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Author Rights

Why Care about Author Rights?

modified from Cornell University Libraries

Despite the power authors have as copyright owners, they become powerless when naively signing away their copyrights when executing an author agreement. Most author rights agreements transfer all copyrights to the publisher in their entirety. Researchers should thoroughly read their publishing agreements. Have questions? Contact us.

A complete transfer of copyright can have the following negative implications:

  • Transferring distribution rights may prohibit an author from publishing the work in a repository or other source as required by the terms of a funding agreement;
  • Transferring reproduction, distribution, public display, or public performance rights may prohibit an author from sharing their work with their students, colleagues, or professional organization;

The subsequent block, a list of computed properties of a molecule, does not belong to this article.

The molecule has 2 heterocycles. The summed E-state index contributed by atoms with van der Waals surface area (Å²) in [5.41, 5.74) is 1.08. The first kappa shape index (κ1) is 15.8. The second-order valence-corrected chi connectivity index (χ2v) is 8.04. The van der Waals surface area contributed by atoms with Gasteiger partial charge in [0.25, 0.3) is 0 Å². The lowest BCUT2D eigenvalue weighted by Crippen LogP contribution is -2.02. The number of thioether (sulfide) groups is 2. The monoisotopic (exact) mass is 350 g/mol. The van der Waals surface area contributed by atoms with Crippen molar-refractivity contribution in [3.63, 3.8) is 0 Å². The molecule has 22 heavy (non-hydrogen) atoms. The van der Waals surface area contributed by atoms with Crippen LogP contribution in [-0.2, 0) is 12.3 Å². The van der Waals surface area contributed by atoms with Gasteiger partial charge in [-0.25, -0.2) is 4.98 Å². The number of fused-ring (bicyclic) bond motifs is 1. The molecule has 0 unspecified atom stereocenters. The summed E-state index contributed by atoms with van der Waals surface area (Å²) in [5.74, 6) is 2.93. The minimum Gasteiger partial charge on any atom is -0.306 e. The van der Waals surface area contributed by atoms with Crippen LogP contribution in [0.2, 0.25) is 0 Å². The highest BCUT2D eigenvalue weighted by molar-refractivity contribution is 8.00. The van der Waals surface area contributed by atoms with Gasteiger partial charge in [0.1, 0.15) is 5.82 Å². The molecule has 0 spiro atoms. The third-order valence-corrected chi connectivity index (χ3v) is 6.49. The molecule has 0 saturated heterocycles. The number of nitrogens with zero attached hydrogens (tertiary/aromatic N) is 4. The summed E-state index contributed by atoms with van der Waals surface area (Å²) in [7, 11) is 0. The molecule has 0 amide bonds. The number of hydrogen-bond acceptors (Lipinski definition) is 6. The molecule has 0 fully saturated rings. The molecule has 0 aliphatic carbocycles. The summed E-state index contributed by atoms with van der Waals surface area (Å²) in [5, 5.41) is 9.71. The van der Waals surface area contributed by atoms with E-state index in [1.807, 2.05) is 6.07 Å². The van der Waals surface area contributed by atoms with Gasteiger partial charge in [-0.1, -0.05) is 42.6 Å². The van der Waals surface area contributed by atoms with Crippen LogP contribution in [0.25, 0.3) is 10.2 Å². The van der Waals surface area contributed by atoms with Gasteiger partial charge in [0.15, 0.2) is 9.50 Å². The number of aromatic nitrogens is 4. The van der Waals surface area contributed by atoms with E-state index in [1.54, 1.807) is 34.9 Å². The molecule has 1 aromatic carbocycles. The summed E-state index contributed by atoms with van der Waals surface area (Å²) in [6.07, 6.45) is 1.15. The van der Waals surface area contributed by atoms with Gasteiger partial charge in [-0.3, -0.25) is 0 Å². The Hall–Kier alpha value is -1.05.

• Transferring reproduction, distribution, public display, or public performance rights may prohibit an author from sharing their work in their institutional repository or website, in some cases triggering receipt of a take-down notice;
  • Transferring the right to make derivative works may prohibit an author from creating follow-up or related works based on their own research;

Bottom line: 

  • Transferring all copyrights means authors no longer own their work or the right to control where or how it appears; and
  • Transferring all copyrights may result in a publisher reusing an author's works without permission or notice.